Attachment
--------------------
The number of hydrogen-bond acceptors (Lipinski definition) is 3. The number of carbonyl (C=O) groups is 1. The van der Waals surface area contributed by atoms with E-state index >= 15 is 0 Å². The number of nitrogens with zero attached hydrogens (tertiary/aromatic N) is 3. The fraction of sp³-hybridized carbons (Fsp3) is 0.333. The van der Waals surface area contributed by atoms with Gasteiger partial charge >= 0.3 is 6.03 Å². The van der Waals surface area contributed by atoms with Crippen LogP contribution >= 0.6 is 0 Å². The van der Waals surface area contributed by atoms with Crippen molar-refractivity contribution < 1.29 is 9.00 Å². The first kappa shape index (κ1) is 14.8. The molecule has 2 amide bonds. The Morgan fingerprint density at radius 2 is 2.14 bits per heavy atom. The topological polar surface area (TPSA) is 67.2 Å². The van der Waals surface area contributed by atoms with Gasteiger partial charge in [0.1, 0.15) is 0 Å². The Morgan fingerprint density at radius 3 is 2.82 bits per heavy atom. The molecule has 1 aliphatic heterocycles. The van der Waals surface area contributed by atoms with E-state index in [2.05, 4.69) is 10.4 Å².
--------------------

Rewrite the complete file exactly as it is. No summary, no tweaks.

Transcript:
The number of hydrogen-bond acceptors (Lipinski definition) is 3. The number of carbonyl (C=O) groups is 1. The van der Waals surface area contributed by atoms with E-state index >= 15 is 0 Å². The number of nitrogens with zero attached hydrogens (tertiary/aromatic N) is 3. The fraction of sp³-hybridized carbons (Fsp3) is 0.333. The van der Waals surface area contributed by atoms with Gasteiger partial charge >= 0.3 is 6.03 Å². The van der Waals surface area contributed by atoms with Crippen LogP contribution >= 0.6 is 0 Å². The van der Waals surface area contributed by atoms with Crippen molar-refractivity contribution < 1.29 is 9.00 Å². The first kappa shape index (κ1) is 14.8. The molecule has 2 amide bonds. The Morgan fingerprint density at radius 2 is 2.14 bits per heavy atom. The topological polar surface area (TPSA) is 67.2 Å². The van der Waals surface area contributed by atoms with Gasteiger partial charge in [0.1, 0.15) is 0 Å². The Morgan fingerprint density at radius 3 is 2.82 bits per heavy atom. The molecule has 1 aliphatic heterocycles. The van der Waals surface area contributed by atoms with E-state index in [2.05, 4.69) is 10.4 Å².